ing products that do not require roofing con­tractors for application or repair.

It is especially important with roofing ma­terials that the manufacturer s instructions for installation and the warranty criteria be care­fully followed. Here are some more benign alternatives to tar and gravel roofing for flat — roof applications:

• AFM Safecoat Dynoflex: Low-toxic roof coating to replace tar and gravel that can be walked on and remains flexible

• Brai Roof: An asphaltic-based single-ply membrane (specify mechanical fastening and torch-down application)

• Mirrorseal: A single-ply, fluid-applied roofing system

• Resource Conservation Technologies, Inc.: An acrylic polymer paint or roll-on system that uses titanium dioxide with
propylene glycol and contains no toxic dis­persants or tints

• Stevens EP: A heat weldable, scrim rein­forced, single-ply roofing membrane made of ethylene propylene

Joint Sealants

Many solvent-based caulking compounds are formulated with hazardous solvents such as acetone, methyl ethyl acetone, toluene, and xylene. They are toxic to handle and may out — gas for extended periods of time. The follow­ing are suggested options for exterior use:

• loo percent silicone aquarium-grade caulk of any brand. Aquarium-grade does not contain any additives that will harm fish and therefore will be safer for humans as well. Be sure to read content labels because some are labeled ‘pure silicone’ but con­tain other ingredients.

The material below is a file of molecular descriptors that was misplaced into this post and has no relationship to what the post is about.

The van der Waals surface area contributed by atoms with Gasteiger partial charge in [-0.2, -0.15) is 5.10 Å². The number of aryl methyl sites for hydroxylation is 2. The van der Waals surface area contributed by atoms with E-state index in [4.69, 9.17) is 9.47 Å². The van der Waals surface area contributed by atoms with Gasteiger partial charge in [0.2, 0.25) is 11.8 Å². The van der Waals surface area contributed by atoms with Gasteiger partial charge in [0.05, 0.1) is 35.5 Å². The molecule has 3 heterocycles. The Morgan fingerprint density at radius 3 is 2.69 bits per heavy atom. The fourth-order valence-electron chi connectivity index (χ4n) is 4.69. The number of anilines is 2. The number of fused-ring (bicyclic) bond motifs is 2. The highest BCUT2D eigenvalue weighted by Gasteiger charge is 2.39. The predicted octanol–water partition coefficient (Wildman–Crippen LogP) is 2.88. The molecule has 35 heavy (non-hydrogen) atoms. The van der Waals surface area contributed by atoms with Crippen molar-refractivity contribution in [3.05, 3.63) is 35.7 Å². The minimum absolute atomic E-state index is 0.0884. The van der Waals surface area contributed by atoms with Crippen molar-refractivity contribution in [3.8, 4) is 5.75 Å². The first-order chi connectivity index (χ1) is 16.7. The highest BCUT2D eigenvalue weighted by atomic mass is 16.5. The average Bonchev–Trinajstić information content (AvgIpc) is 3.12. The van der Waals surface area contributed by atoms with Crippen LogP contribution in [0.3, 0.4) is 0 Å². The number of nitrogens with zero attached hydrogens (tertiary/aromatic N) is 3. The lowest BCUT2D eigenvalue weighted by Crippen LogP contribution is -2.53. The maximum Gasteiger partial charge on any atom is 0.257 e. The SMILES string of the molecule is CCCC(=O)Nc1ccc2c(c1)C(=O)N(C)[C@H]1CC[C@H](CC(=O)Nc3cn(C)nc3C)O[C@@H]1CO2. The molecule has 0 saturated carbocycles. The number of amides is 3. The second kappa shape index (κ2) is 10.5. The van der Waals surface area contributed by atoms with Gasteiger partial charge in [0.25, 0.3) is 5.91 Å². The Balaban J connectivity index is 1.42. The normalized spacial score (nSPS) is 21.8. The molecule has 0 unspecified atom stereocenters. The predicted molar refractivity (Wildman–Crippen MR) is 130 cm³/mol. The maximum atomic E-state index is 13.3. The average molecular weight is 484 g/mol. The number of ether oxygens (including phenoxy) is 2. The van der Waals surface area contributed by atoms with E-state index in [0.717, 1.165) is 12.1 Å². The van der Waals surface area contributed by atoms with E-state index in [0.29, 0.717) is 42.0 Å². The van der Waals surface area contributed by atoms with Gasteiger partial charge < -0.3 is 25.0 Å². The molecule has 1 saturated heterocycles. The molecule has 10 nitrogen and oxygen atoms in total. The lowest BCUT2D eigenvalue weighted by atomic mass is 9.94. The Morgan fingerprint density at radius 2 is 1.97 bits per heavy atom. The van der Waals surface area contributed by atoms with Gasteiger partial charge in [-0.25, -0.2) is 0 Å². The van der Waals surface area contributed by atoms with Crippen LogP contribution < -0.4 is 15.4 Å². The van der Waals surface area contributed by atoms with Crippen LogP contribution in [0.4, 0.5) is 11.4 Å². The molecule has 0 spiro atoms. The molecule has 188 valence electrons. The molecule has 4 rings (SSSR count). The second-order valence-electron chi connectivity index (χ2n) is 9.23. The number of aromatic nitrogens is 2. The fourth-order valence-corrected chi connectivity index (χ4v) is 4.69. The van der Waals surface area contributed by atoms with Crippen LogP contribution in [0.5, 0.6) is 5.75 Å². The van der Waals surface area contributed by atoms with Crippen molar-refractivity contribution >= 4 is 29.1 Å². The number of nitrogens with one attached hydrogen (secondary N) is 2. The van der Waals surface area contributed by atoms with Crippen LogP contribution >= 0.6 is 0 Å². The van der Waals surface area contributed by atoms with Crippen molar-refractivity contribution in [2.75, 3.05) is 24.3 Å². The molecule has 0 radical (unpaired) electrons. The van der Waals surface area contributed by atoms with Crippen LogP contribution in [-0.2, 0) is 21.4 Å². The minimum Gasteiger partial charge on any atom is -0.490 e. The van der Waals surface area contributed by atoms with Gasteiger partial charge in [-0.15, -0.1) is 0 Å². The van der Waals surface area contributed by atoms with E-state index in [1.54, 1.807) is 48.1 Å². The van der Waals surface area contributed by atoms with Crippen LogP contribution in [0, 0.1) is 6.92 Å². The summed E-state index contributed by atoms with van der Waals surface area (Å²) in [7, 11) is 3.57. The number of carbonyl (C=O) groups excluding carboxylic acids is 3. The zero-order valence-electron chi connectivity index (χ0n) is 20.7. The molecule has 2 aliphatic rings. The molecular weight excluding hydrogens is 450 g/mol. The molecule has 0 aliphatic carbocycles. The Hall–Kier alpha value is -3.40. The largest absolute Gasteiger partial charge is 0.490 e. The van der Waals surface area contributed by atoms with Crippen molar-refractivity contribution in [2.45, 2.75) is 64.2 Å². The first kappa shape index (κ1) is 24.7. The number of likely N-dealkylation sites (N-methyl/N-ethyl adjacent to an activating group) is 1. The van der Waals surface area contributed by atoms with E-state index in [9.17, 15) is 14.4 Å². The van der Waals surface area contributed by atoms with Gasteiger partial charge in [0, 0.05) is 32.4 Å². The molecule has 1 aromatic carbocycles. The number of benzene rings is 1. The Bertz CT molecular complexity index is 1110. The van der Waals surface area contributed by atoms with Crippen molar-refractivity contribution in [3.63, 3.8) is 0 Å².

• AFM Safecoat Caulking Compound: Water-based elastic emulsion.

• DAP: loo percent Silicone Sealant or Sili­cone Plus.

• GE Silicone II: Silicone sealant formu­lated for different types of application; some may contain biocides.

• Lithoseal Building Caulk: Urethane mod­ified polymer, inert once cured.

• Phenoseal Surpass Caulk and Sealant, Valve Seal, Vinyl Adhesive Caulk: Line of water-based sealants and caulks.

• Weatherall UV Guard Premium Caulk­ing: A professional strength acrylic-based sealant designed for use in a wide variety of construction applications.

Further Reading

Lafavore, Michael. Radon: The Invisible Threat. Rodale Press, 1987.

Lstiburek, Joseph. Builders Guides. Available

through The Energy & Environmental Building Association, 10740 Lyndale Avenue South, Suite 10W, Bloomington, MN 55420,952-881-1098, eeba. org. A series of climate-based field guides with explanations, details, and techniques to effectively implement energy — and resource — efficient residential construction

Lstiburek, Joseph and John Carmody. Moisture Con­trol Handbook: Principles and Practices for Resi­dential and Small Commercial Buildings. Van Nostrand Reinhold, 1993.

US Environmental Protection Agency. A Citizens Guide to Radon. 2nd ed., US Government Print­ing Office, ЕРА 402-K-92-001, May 1992.

US Environmental Protection Agency. Consum­ers Guide to Radon Reduction. US Government Printing Office, ЕРА 402-K-92-003, May 1992.

US Environmental Protection Agency. Indoor Ra­don and Radon Decay Reduction Measurement Device Protocols. US Government Printing Of­fice, EPA 402-R-92-004, July 1992.

US Environmental Protection Agency. Model Stan­dards and Techniques for Control of Radon in New Residential Buildings. US Government Printing Office, EPA 402-R-94-009, March 1994.

US Environmental Protection Agency. Radon Con­tractor Proficiency (RCP) Program. US Gov­ernment Printing Office, ЕРА 402-B-94-002, September 1994.

Updated: 19 ноября, 2015 — 2:50 дп